- The mixing must be good. Work on signal flow, chaining, EQ, compression, maximization, and the like.
- You must have a good ear for designing your sounds.
- The sounds must musically be kosher. Your notes should match up nicely within their scale, and sound good. It's best to let the music flow freely, usually.
- You have to build your ear.
- You have to build up an ear for your music.
- You should design most of your sounds.
- You must build up an ear for your music, and understand your software confidently.
Yes, I emphasize simply building up an ear, which comes with understanding your studio completely.
Best of luck to you. Although it's not really luck; you just need to keep pushing.
"It's only metal and bolts; Holding up the walls. But you're talking God and cocking hip." -Melon by Home Video
Maybe it's just the case that Xkore spends more time actually working something than ranting on forums or buying equipment. There was this poto on his twitter for a while where he had massive bags under his eyes, lol
At 1/16/12 04:44 AM, eatmeatleet wrote: Maybe it's just the case that Xkore spends more time actually working something than ranting on forums or buying equipment. There was this poto on his twitter for a while where he had massive bags under his eyes, lol
This is the case, usually 100% of the time. You also get a lot of inspiration from hooking up with local musicians and producers, and staring community/scene projects. I tend to observe that angsty musicians tend to have other distractions in their life, like family/university/video games/partying/tv/procrastination etc. I've see people juggle these things really well, but in general humans are not good multi-taskers.
At 1/16/12 05:03 AM, jarrydn wrote: other distractions in their life, like video games/procrastination etc.
I won't lie, if it weren't for these two things, I like to think I would be famous by now... But that really could be said for anyone who doesn't spend every waking moment working on their music.
I remember I got some advice from a guy on youtube who works as a studio guitarist... In half the time I've been writing music, he got to the point where he was running guitar clinics and making a living off his music...
Thing is... He literally practiced 16 hours a day for a couple years...
Even if I have 16 hours of a day available, I have other hobbies that like to grab my attention... and even if I didn't, I don't have the focus to sit doing one thing for 16 hours straight.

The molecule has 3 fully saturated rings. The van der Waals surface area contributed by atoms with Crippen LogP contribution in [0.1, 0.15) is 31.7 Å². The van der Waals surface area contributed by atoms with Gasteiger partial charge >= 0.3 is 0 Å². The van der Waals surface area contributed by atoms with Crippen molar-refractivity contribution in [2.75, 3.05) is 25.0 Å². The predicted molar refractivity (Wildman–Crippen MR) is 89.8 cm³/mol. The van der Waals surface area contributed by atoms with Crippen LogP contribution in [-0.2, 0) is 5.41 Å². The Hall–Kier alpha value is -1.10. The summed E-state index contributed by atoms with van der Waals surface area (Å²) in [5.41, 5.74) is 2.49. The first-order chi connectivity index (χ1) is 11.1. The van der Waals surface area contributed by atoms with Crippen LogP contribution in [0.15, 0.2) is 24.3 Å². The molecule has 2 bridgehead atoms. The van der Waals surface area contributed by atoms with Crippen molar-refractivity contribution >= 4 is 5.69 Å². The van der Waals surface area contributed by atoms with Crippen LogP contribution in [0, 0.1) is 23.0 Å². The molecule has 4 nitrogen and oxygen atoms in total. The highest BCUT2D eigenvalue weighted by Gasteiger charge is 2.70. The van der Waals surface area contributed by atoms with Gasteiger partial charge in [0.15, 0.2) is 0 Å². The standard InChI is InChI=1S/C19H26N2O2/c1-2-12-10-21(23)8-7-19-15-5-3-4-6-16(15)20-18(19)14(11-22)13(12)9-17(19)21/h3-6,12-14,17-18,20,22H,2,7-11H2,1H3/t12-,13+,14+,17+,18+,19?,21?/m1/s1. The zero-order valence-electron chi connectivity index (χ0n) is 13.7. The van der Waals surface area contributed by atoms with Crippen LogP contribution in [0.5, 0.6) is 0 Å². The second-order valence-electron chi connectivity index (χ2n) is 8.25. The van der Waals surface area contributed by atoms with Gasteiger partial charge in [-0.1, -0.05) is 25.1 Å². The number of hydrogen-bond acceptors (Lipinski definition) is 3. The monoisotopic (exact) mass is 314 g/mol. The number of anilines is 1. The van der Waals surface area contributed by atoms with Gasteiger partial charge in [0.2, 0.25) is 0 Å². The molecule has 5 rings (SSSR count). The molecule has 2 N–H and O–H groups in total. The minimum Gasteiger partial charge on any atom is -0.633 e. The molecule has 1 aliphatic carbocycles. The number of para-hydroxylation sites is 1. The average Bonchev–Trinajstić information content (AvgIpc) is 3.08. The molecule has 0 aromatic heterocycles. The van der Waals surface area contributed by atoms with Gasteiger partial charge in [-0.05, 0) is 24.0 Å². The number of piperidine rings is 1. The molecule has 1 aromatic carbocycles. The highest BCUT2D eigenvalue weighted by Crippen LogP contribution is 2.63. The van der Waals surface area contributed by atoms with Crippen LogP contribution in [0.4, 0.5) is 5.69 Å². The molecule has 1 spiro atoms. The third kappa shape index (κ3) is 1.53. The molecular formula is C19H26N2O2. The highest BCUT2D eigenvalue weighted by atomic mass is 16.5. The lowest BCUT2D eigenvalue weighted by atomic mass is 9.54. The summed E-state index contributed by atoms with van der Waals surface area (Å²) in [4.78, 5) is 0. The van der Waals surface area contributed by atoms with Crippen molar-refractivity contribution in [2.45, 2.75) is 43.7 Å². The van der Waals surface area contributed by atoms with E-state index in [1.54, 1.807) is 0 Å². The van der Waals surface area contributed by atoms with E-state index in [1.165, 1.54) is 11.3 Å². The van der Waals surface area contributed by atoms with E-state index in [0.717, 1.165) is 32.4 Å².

At 1/16/12 06:53 AM, Back-From-Purgatory wrote: Even if I have 16 hours of a day available, I have other hobbies that like to grab my attention... and even if I didn't, I don't have the focus to sit doing one thing for 16 hours straight.
that's it my friend, it all comes down to how much you want it.
At 1/16/12 06:56 AM, jarrydn wrote:At 1/16/12 06:53 AM, Back-From-Purgatory wrote: Even if I have 16 hours of a day available, I have other hobbies that like to grab my attention... and even if I didn't, I don't have the focus to sit doing one thing for 16 hours straight.that's it my friend, it all comes down to how much you want it.
Man, if I had that kind of determination, I would've been a millionaire before I hit 20, then I would've been able to just hire famous guitarists as tutors.
Unfortunately, I don't. Being an eternal pessimist probably doesn't help either (But at least I admit to it!)
At 1/16/12 07:09 AM, Back-From-Purgatory wrote: Man, if I had that kind of determination, I would've been a millionaire before I hit 20, then I would've been able to just hire famous guitarists as tutors.
Unfortunately, I don't. Being an eternal pessimist probably doesn't help either (But at least I admit to it!)
I'd say I'm in kind of the same boat. I once heard an interview of Aphex Twin, and how he claims he just wants to make music all the time (which can be quite evident while listening to some of his more *ahem* experimental tracks), which I found pretty surprising. After cranking out one song, my body goes into a creativity coma, and I have to wait at least a few weeks before I can make something else even remotely palateable.